Applying this rule, held that the relation between the Central Railroad Company of New Jersey and the Lehigh & Wilkes-Barre Coal Company, with the former owning over eleven-twelfths of the capital stock of the latter and using the latter as the coal mining department of its organization, violates the commodities clause, and for that reason must be dissolved. Id.

In 1871, the Lehigh Coal & Navigation Company, owner of extensive coal-producing properties and of the Lehigh & Susquehanna Railroad, leased the railroad for a rental of one-third of its gross earnings to the Central Railroad Company of New Jersey, the line leased and the line of the lessee not being in competition, but the one forming a natural extension of the other into the coal fields. Held that a covenant in the lease, assumed to require the lessor to ship to market over the leased line three-fourths of all the coal which it should produce in the future, was not designed to suppress interstate commerce, did not have that effect, and does not violate the Anti-Trust Act. P. 54.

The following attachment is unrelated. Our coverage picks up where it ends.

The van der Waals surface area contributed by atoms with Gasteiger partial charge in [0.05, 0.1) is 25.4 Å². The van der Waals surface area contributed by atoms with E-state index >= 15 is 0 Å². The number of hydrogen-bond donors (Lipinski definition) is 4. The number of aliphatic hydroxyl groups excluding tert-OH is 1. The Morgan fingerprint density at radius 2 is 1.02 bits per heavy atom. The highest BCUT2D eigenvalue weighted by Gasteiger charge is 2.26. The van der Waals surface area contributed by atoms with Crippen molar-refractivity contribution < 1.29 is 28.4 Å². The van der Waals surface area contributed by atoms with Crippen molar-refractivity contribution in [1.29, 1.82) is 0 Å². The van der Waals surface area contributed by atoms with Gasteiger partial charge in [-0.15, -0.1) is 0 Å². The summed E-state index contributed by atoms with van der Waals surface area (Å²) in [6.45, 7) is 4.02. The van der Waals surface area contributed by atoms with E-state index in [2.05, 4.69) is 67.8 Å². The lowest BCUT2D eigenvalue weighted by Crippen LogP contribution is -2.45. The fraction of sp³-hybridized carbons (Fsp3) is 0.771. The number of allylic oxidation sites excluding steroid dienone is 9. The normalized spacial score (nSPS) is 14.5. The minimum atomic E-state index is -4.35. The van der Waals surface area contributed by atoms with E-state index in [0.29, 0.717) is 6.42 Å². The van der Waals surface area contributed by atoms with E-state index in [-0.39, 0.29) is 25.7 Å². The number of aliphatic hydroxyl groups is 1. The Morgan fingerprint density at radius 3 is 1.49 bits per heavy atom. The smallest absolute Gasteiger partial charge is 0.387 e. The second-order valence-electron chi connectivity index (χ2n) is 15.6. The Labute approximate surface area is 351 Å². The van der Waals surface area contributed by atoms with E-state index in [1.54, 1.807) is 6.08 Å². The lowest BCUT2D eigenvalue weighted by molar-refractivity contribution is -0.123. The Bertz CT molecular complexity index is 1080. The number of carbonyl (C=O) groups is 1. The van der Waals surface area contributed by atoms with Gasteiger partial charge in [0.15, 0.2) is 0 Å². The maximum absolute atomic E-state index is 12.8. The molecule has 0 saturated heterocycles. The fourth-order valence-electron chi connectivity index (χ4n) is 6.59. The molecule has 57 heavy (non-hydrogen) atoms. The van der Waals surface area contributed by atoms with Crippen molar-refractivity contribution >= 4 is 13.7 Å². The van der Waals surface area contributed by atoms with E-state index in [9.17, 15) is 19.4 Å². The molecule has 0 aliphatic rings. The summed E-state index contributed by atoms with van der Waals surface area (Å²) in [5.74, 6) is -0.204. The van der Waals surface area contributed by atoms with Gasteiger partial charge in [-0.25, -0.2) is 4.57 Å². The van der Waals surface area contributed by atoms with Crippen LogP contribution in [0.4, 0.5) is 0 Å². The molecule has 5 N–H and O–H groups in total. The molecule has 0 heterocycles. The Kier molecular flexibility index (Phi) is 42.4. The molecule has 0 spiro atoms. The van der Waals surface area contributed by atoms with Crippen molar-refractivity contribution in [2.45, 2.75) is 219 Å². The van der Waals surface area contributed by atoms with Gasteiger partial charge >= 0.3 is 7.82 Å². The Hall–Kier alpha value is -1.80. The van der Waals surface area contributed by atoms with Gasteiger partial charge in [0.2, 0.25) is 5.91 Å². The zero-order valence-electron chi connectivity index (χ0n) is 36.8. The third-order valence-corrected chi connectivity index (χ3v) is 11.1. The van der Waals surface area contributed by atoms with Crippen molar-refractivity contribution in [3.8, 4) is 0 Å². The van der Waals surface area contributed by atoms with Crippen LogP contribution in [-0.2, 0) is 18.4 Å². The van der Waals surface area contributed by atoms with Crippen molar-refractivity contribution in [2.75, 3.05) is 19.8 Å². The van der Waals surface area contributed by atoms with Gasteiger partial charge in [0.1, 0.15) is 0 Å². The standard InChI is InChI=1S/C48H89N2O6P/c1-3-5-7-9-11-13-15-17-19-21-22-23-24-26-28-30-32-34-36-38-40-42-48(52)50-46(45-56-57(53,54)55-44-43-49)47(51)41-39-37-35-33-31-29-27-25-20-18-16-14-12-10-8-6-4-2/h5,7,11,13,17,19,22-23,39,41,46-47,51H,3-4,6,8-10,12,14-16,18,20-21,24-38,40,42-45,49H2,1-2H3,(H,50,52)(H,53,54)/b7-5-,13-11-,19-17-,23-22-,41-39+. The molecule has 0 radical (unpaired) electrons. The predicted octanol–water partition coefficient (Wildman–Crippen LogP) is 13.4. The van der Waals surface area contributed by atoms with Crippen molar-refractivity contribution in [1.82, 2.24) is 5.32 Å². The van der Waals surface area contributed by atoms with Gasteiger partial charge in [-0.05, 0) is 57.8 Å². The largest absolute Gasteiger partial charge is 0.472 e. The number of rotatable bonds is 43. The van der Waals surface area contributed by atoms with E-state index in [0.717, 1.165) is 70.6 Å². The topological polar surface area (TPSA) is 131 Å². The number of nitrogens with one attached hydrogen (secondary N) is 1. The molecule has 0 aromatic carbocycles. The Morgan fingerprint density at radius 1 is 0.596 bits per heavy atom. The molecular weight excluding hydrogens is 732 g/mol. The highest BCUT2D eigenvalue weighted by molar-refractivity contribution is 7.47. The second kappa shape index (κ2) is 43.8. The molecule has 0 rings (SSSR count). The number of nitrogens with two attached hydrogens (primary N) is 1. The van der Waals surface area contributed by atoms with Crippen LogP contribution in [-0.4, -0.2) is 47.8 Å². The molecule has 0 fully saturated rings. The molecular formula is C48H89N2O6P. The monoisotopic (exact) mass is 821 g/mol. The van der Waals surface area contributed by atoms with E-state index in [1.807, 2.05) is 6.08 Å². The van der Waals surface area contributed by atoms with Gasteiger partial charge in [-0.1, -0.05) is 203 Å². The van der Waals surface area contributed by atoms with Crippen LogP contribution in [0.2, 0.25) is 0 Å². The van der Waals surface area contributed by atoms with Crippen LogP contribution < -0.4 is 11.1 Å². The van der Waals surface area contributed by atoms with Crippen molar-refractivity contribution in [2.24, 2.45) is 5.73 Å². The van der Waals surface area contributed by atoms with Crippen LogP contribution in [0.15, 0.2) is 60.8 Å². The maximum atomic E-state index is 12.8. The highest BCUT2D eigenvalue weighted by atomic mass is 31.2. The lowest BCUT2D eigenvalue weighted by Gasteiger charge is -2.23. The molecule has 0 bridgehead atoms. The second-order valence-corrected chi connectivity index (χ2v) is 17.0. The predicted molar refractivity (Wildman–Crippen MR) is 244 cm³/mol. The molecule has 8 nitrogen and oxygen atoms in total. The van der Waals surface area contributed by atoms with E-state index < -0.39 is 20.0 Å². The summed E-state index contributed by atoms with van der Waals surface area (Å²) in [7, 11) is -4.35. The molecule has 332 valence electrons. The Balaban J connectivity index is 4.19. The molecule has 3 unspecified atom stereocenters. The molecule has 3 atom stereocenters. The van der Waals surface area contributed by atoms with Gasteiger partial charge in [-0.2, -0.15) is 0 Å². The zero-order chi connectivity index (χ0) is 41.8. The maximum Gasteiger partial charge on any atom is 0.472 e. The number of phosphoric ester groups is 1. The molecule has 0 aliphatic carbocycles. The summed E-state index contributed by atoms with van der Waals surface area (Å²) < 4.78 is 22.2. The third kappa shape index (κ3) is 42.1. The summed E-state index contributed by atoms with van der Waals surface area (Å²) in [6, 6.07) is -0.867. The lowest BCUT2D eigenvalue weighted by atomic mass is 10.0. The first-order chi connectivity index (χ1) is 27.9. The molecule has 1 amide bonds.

Covenants in leases of coal lands by the Philadelphia & Reading Coal & Iron Company and Lehigh & Wilkes-Barre Coal Company obliging the lessees to ship all coal mined by rail routes

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designated or to be designated, are held unlawful as part of the scheme to control the mining and transportation of coal herein condemned, and their enforcement is enjoined. P. 55.